“When are we going to get the house fixed up?” This is the number one question asked by both my daughters when they come home to visit. I am tired of hearing how their student digs are more comfortable than our home. “Soon,” I always answer, knowing that it won’t be.

We moved into our home 14 years ago and there is still so much to do to make it ‘ours’.

As anyone who buys a house knows, as you look round you think: ‘I’ll do this, remove that wallpaper, replace this window and knock down that wall.’ You make plans, which quickly bite the dust as you do the maths.

Home improvements take money, and if you don’t have it, these things don’t get done.

Despite nagging from my daughters, every year I make a New Year’s resolution to sort out the house. In the last couple of years we have made some progress - put in a damp proof course and rebuilt the chimney breast - but there is still a heck of a lot to do.

There are many things I don’t like about my house, but it is surprising what you can live with once you get used to it. Things that horrified me when we first bought the property, I no longer notice. Like the revolting bay windows with gold glazing bars, the built-in wardrobes resembling a mortuary cold storage unit and the grotty laminate flooring.

I used to hate bringing people round, but now I don’t care. If they judge me by my home they are not true friends.

I was heartened to read about a recent competition to find the UK’s most dated bathrooms. Hundreds of people sent in photos of depressing rooms, from lurid lime green suites to turquoise tiled monstrosities, and, of course, the much-maligned avocado three piece. With a brown suite and floor-to-ceiling floral tiles, a bathroom belonging to a Norfolk family was judged the worst in the competition, run by Victorian Plumbing. As winners they will now be able to pamper themselves in a bathroom makeover.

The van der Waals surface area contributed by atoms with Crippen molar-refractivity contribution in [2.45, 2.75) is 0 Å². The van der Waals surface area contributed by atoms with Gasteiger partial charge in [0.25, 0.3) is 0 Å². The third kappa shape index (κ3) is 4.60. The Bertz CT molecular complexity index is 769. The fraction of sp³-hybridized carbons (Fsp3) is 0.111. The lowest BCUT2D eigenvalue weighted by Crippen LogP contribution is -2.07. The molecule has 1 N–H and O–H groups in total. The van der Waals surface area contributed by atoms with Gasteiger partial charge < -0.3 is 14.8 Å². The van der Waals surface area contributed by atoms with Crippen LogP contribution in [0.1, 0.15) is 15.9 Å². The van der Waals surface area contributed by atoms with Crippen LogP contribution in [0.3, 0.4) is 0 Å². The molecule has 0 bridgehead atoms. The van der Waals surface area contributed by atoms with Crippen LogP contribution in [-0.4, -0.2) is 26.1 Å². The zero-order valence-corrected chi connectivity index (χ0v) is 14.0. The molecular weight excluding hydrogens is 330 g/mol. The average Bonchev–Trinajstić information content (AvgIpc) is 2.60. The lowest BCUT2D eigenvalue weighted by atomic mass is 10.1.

The images made me feel better about my own home. We all tend to think the grass is greener, that other people live in palaces, but it isn’t so. People in every street are living with homes in need of some serious TLC.

Perhaps I should have entered my own bathroom in the contest. Cream in colour, it has a huge curved mirror on one wall, facing a second mirror on another, giving the impression the room goes on and on. I don’t like seeing my reflection once, let alone dozens of times. It also has a bidet - does anyone in the UK actually use one? - that a plumber once unsuccessfully attempted to remove.

Like most of our house, it is in need of a serious revamp, but it’s on hold as other expenses, such as the mortgage, and unforeseen disasters, take priority.

We are saving up for the next stage of our grand plan, and I hope by the end of this year some progress will have been made. Forces are already conspiring against us. We began the new year with a blocked toilet. An expert from Yorkshire Water kindly came to check the drains, delivering the unexpected news that, before we bought the house, the waste pipes were installed the wrong way round.

“It’s a miracle it’s never been blocked previously,” the expert said. It will cost £500 to fix, but must be done to avoid future problems. Everything else will have to wait.